Water is one of our most precious resources. That is one of the many reasons we must all do our part in protecting our ponds, rivers, streams, lakes, and oceans.
One issue our water sources face is pollution. And, one of these sources of pollution is stormwater runoff.
As rain falls and travels down our streets, parking lots, and sidewalks, it picks up pollutants—such as trash, motor oil, chemicals, and more—and then often travels through municipal separate storm sewer systems or MS4s. Often times, this water then flows, untreated, into local bodies of water.
MS4 Programs + Stormwater Management
According to the EPA a municipal separate storm sewer system (MS4) is “a conveyance or system of conveyances that is:
- owned by a state, city, town, village, or other public entity that discharges into U.S. waters,
- designed or used to collect or convey stormwater,
- not a combined sewer, and
- not part of a sewage treatment plant or publicly owned treatment works.”
To prevent pollutants from traveling into our waterways through these MS4s, MS4 owners/operators are required to develop a stormwater management program, often labeled SWMP, and obtain a National Pollutant Discharge Elimination System (NPDES) permit.
Stormwater management programs and the NPDES permits go hand-in-hand. The stormwater management program details the stormwater control practices that align with the NPDES permit requirements. The goal? Reducing the number of pollutants discharged from the MS4.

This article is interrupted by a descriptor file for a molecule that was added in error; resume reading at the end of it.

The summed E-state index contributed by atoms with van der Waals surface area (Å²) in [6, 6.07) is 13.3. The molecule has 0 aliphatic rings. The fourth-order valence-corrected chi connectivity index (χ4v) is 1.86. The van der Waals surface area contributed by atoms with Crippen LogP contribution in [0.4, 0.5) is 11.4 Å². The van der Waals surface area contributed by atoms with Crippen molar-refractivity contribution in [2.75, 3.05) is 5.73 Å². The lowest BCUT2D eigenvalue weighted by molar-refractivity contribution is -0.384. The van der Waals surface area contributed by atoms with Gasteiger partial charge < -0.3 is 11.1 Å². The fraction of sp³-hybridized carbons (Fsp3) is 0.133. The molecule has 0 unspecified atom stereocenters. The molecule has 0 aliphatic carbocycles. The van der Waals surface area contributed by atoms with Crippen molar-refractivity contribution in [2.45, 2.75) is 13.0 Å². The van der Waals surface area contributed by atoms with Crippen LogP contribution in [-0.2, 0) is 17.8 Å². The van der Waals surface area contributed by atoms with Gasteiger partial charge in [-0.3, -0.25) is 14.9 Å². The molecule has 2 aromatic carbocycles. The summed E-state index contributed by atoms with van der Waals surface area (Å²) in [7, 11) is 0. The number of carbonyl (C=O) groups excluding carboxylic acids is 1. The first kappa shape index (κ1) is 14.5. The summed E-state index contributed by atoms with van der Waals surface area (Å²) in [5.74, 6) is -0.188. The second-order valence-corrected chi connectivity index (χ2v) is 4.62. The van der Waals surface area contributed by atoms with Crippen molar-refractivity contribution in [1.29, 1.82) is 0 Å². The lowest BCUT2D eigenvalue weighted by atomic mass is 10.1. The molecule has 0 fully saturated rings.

Developing a Stormwater Management Program
A successful, and compliant, stormwater management program describes how the program will reduce pollutant discharge from the sewer system, or MS4.
The U.S. EPA outlines these program areas addressed by successful MS4 programs:
- Construction Site Runoff Control: reducing pollutants from construction activities
- Illicit Discharge Detection and Elimination: detecting and eliminating illicit discharges
- Pollution Prevention/Good Housekeeping: minimizing pathways for carrying runoff
- Post-Construction Runoff Control: managing stormwater after construction
- Public Education and Outreach: informing and educating the public
- Public Involvement/Participation: involving and gaining input from the public in your program
- Program Effectiveness: identifying measurable goals and analyses
- Total Maximum Daily Loads: addressing the approved Total Maximum Daily Load (TMDL) if necessary
The Importance of a Compliant MS4 Program
A compliant MS4 Program is incredibly important for the community, the public, and the future of our water. It provides safe and sustainable water for now and in the future.
For owners/operators of an MS4, it ensures that you are compliant with rules and regulations and won’t face unnecessary fines.
Compliant MS4 is also the right thing to do. Doing what we can to keep pollutants out of our water is the best thing we can do to protect this essential resource.
Need help getting your MS4 program compliant? Interested in learning about ways you can improve? Contact us at email@example.com, we’d love to help.